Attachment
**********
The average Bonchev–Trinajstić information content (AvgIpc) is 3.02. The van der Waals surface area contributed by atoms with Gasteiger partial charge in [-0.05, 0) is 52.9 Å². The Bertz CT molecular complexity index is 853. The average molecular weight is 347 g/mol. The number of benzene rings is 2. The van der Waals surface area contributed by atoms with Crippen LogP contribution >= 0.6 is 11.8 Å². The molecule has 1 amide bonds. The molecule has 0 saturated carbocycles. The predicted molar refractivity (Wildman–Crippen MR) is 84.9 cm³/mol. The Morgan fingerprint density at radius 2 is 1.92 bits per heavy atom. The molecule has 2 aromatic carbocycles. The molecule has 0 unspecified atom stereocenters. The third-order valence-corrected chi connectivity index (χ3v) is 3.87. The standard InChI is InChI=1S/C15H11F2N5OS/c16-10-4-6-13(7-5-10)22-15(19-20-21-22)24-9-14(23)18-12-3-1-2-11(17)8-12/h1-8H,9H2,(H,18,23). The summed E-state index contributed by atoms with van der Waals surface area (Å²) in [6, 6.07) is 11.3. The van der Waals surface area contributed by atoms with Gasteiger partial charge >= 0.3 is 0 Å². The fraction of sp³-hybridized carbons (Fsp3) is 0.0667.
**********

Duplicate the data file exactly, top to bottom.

The average Bonchev–Trinajstić information content (AvgIpc) is 3.02. The van der Waals surface area contributed by atoms with Gasteiger partial charge in [-0.05, 0) is 52.9 Å². The Bertz CT molecular complexity index is 853. The average molecular weight is 347 g/mol. The number of benzene rings is 2. The van der Waals surface area contributed by atoms with Crippen LogP contribution >= 0.6 is 11.8 Å². The molecule has 1 amide bonds. The molecule has 0 saturated carbocycles. The predicted molar refractivity (Wildman–Crippen MR) is 84.9 cm³/mol. The Morgan fingerprint density at radius 2 is 1.92 bits per heavy atom. The molecule has 2 aromatic carbocycles. The molecule has 0 unspecified atom stereocenters. The third-order valence-corrected chi connectivity index (χ3v) is 3.87. The standard InChI is InChI=1S/C15H11F2N5OS/c16-10-4-6-13(7-5-10)22-15(19-20-21-22)24-9-14(23)18-12-3-1-2-11(17)8-12/h1-8H,9H2,(H,18,23). The summed E-state index contributed by atoms with van der Waals surface area (Å²) in [6, 6.07) is 11.3. The van der Waals surface area contributed by atoms with Gasteiger partial charge >= 0.3 is 0 Å². The fraction of sp³-hybridized carbons (Fsp3) is 0.0667.